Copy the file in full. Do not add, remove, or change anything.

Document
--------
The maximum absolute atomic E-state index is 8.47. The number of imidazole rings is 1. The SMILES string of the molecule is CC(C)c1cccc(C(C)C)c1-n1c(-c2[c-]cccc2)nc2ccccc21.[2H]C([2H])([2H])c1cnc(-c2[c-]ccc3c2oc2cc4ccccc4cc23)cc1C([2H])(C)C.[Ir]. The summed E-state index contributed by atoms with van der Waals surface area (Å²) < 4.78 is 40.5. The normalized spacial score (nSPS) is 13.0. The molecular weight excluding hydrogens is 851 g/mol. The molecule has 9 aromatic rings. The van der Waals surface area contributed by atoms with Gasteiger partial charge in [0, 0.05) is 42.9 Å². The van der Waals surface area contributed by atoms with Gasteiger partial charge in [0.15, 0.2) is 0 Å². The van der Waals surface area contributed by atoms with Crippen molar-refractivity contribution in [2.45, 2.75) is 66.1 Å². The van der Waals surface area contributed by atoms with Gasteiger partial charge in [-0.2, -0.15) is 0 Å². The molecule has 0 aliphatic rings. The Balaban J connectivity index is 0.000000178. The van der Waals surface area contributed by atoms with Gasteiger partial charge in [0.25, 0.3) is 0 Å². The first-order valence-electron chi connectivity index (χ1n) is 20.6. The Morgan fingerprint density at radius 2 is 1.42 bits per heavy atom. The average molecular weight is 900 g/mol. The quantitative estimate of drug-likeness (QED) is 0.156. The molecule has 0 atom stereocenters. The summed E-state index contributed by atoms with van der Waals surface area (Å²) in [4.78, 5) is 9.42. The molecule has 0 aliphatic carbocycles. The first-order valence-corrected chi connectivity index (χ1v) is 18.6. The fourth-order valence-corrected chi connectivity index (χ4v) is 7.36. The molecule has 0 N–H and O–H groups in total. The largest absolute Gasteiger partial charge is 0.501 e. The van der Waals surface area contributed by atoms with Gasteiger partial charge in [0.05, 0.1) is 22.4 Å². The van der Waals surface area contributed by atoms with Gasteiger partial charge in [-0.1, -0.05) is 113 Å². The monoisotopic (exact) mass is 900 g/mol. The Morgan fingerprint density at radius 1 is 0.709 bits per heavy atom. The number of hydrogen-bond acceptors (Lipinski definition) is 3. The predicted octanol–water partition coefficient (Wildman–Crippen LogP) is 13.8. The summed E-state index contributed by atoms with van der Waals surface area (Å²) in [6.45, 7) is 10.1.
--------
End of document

The maximum absolute atomic E-state index is 8.47. The number of imidazole rings is 1. The SMILES string of the molecule is CC(C)c1cccc(C(C)C)c1-n1c(-c2[c-]cccc2)nc2ccccc21.[2H]C([2H])([2H])c1cnc(-c2[c-]ccc3c2oc2cc4ccccc4cc23)cc1C([2H])(C)C.[Ir]. The summed E-state index contributed by atoms with van der Waals surface area (Å²) < 4.78 is 40.5. The normalized spacial score (nSPS) is 13.0. The molecular weight excluding hydrogens is 851 g/mol. The molecule has 9 aromatic rings. The van der Waals surface area contributed by atoms with Gasteiger partial charge in [0, 0.05) is 42.9 Å². The van der Waals surface area contributed by atoms with Gasteiger partial charge in [0.15, 0.2) is 0 Å². The van der Waals surface area contributed by atoms with Crippen molar-refractivity contribution in [2.45, 2.75) is 66.1 Å². The van der Waals surface area contributed by atoms with Gasteiger partial charge in [-0.2, -0.15) is 0 Å². The molecule has 0 aliphatic rings. The Balaban J connectivity index is 0.000000178. The van der Waals surface area contributed by atoms with Gasteiger partial charge in [0.25, 0.3) is 0 Å². The first-order valence-electron chi connectivity index (χ1n) is 20.6. The Morgan fingerprint density at radius 2 is 1.42 bits per heavy atom. The average molecular weight is 900 g/mol. The quantitative estimate of drug-likeness (QED) is 0.156. The molecule has 0 atom stereocenters. The summed E-state index contributed by atoms with van der Waals surface area (Å²) in [4.78, 5) is 9.42. The molecule has 0 aliphatic carbocycles. The first-order valence-corrected chi connectivity index (χ1v) is 18.6. The fourth-order valence-corrected chi connectivity index (χ4v) is 7.36. The molecule has 0 N–H and O–H groups in total. The largest absolute Gasteiger partial charge is 0.501 e. The van der Waals surface area contributed by atoms with Gasteiger partial charge in [0.05, 0.1) is 22.4 Å². The van der Waals surface area contributed by atoms with Gasteiger partial charge in [-0.1, -0.05) is 113 Å². The monoisotopic (exact) mass is 900 g/mol. The Morgan fingerprint density at radius 1 is 0.709 bits per heavy atom. The number of hydrogen-bond acceptors (Lipinski definition) is 3. The predicted octanol–water partition coefficient (Wildman–Crippen LogP) is 13.8. The summed E-state index contributed by atoms with van der Waals surface area (Å²) in [6.45, 7) is 10.1.